April 27, 2014 12:18:10 am
Manu Prakash keeps a map on his bedroom wall that imagines what the world would look like if it were configured according to the scientific research that each region produces. Judged this way, he said, “Africa just disappears, India is small, and China is only a little bigger.”
To combat that inequity, Prakash has proposed the creation of a “frugal science”. He believes that by distributing powerful yet inexpensive laboratory instruments he can play the role of a scientific Johnny Appleseed, spreading science and medical opportunity around the globe. “Today people look at these extraordinary labs and forget that in the 1800s they could still do the exact same science,” he said, referring to major research laboratories and the work accomplished in far more modest settings. Prakash, 34, a biophysicist and an assistant professor at Stanford University, is designing laboratory tools that are significantly cheaper and in some cases more powerful than existing professional equipment.
Last month, he received widespread attention for his Foldscope, a 3D-printed microscope assembled from origami-folded paper. The microscope will make it possible for children, laboratory technicians and even scientists to have the imaging power of a desktop instrument worth several thousand dollars at the cost of less than a dollar. Prakash hopes to put the microscopes in the hands of every child in the developing world, providing them with the ability to see things such as whether their water is clean.
“I want to explore what happens to society when microscopes are a common day-to-day term,” he said. The microscope is part of Prakash’s larger vision of providing “science laboratories for the rest of us”. And that goal was further advanced earlier this month when he and a graduate student, George Korir, were awarded the $50,000 first prize in the Moore Foundation Science Play and Research Kit Competition, a challenge to reimagine the ubiquitous chemistry set of an earlier era.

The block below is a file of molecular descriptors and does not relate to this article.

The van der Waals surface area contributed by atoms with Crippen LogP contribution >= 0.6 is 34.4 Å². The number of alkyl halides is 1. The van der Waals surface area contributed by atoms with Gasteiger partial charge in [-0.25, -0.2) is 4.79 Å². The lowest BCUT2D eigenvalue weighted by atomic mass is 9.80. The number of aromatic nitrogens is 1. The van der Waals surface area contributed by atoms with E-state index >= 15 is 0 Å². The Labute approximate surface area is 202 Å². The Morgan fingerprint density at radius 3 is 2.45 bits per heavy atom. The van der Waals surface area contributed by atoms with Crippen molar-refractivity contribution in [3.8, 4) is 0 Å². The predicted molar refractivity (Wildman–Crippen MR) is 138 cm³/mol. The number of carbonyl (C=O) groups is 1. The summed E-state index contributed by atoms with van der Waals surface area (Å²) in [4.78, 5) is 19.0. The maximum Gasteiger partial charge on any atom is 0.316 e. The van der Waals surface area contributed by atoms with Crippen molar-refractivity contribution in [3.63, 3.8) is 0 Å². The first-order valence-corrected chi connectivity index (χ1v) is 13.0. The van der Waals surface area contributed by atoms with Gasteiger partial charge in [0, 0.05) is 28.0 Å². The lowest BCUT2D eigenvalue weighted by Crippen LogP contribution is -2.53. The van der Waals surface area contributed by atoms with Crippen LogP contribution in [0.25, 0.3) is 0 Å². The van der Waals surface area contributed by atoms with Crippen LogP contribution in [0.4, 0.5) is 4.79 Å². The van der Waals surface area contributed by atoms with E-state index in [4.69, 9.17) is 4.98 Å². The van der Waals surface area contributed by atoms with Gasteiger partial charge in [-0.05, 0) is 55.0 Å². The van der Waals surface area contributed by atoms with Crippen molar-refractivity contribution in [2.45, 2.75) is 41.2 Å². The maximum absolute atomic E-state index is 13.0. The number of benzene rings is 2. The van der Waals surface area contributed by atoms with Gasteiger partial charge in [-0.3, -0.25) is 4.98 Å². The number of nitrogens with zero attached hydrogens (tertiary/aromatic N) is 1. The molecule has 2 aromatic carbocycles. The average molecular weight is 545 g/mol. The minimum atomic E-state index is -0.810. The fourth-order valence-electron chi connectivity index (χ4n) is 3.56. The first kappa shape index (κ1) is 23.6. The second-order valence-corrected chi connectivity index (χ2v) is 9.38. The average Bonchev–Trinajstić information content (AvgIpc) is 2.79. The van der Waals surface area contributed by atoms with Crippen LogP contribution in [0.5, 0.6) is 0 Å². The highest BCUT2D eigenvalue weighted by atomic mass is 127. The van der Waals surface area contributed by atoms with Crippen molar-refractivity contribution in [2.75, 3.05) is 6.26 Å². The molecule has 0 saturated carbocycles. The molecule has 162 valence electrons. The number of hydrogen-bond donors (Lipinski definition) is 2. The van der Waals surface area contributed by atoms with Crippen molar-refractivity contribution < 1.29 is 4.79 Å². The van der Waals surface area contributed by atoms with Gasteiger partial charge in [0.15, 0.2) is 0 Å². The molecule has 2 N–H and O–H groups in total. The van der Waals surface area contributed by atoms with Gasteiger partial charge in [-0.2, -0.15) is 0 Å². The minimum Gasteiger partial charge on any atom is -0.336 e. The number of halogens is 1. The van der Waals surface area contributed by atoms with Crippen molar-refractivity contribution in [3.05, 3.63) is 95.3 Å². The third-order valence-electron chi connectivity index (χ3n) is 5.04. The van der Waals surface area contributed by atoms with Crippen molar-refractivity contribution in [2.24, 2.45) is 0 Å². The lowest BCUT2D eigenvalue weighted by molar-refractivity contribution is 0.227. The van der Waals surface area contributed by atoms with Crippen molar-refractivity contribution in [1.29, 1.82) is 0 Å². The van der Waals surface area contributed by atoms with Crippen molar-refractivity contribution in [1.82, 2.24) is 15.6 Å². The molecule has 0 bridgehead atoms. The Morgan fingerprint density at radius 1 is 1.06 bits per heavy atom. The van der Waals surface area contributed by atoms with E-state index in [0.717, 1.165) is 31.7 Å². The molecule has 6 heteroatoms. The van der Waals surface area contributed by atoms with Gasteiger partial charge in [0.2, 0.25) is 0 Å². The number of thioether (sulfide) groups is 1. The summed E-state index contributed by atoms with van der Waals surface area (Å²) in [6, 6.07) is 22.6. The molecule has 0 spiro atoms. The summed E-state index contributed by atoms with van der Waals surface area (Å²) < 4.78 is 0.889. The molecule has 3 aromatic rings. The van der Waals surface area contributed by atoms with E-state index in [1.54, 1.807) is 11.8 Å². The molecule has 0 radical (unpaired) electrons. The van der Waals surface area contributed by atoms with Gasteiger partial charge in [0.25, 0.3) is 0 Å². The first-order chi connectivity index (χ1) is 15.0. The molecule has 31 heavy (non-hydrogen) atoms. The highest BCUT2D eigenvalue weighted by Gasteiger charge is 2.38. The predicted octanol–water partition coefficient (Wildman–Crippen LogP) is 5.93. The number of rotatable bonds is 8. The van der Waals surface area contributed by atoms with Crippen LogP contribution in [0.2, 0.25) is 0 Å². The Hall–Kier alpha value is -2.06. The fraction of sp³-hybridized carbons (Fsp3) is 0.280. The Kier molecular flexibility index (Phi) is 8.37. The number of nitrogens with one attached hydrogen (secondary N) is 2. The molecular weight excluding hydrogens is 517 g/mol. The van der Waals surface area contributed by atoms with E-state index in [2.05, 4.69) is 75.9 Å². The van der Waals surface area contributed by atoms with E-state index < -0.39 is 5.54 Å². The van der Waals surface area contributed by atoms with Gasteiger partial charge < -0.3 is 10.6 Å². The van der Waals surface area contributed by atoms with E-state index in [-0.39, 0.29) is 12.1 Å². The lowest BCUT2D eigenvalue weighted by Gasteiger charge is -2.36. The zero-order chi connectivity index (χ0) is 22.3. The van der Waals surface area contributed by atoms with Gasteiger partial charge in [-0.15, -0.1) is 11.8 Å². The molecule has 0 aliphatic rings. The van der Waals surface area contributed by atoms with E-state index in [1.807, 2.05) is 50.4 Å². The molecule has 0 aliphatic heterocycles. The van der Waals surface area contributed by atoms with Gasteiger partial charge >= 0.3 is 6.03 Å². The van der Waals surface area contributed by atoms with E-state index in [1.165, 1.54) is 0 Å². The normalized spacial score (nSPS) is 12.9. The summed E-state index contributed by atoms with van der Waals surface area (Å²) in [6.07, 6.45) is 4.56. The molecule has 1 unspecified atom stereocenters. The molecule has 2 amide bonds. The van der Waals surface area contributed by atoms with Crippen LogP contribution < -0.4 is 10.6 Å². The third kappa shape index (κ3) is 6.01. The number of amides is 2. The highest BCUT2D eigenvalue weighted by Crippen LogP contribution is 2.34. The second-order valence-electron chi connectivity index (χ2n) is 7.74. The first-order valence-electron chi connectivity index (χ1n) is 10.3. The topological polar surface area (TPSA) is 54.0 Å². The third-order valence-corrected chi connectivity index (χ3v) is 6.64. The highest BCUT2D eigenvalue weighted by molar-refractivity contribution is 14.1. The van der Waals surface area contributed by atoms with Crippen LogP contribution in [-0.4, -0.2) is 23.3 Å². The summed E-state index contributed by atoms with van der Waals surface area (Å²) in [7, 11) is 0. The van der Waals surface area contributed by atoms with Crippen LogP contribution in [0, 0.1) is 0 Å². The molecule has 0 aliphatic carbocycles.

The researchers produced a prototype of a chemistry “lab on a chip”, which they based on a technology known as microfluidics that involves etching and depositing pipes, valves and pumps onto a silicon chip. Prakash has been a pioneer in using microfluids rather than electric current to both act as computer logic and simultaneously manipulate materials to create chemical reactions.
The potential for these kinds of tools became evident after the Moore Foundation, established by Gordon Moore, a founder of Intel, announced that it had awarded Prakash’s laboratory $757,000 to manufacture 10,000 Foldscopes, to be distributed to people who submit a question they would like to use the instrument to help answer. In the two weeks after the March 11 announcement, more than 8,000 applications had been received.
Prakash’s interest in science goes back to his childhood in India, where he and his brother were regular science-fair winners. He was 9 when the Exxon Valdez oil tanker accident occurred. Seeking to dramatise the need for a better way to control oil spills, he built a model tanker, filled it with oil, and then exploded it in a demonstration pool. Unfortunately, the judges were singed in the ensuing oil fire.
Prakash came to study in the US after he buttonholed the physicist Neil Gershenfeld of MIT during his visit to the Indian Institute of Technology, Kanpur. Gershenfeld recalled that after his lecture, a student “who wouldn’t shut up” descended upon him. Prakash then obtained a PhD from the MIT Media Laboratory in 2008.
With Gershenfeld, he pioneered microfluidic bubble logic, a technology that combines computing and chemistry.
Information is represented by microbubbles that move through channels that branch and switch. Unlike bits in electronic circuits, however, the bubbles can not only represent ones and zeroes but can also carry a chemical payload.
The inexpensive science tools may turn out to be Prakash’s greatest claim to fame. In February at the annual meeting for the Pew Charitable Trusts programmes in biomedical sciences in Costa Rica, Prakash demonstrated his microscope to a roomful of scientists, including two Nobel laureates. It is made from die-cut paper, can be assembled in several minutes and can have a resolution that approaches 700 nanometres.
That makes it a potential medical instrument for imaging and diagnosing deadly bacterial diseases, including tuberculosis, malaria, African sleeping sickness, leishmaniasis and giardiasis. It can achieve magnification above 2,000 times using standard laboratory slide samples, weighs less than two nickels, requires no external power, can project a high-resolution image on a wall, and fits in a pocket. Prakash said that it could survive a drop from a three-storey building, and he demonstrated its strength by stomping on it.
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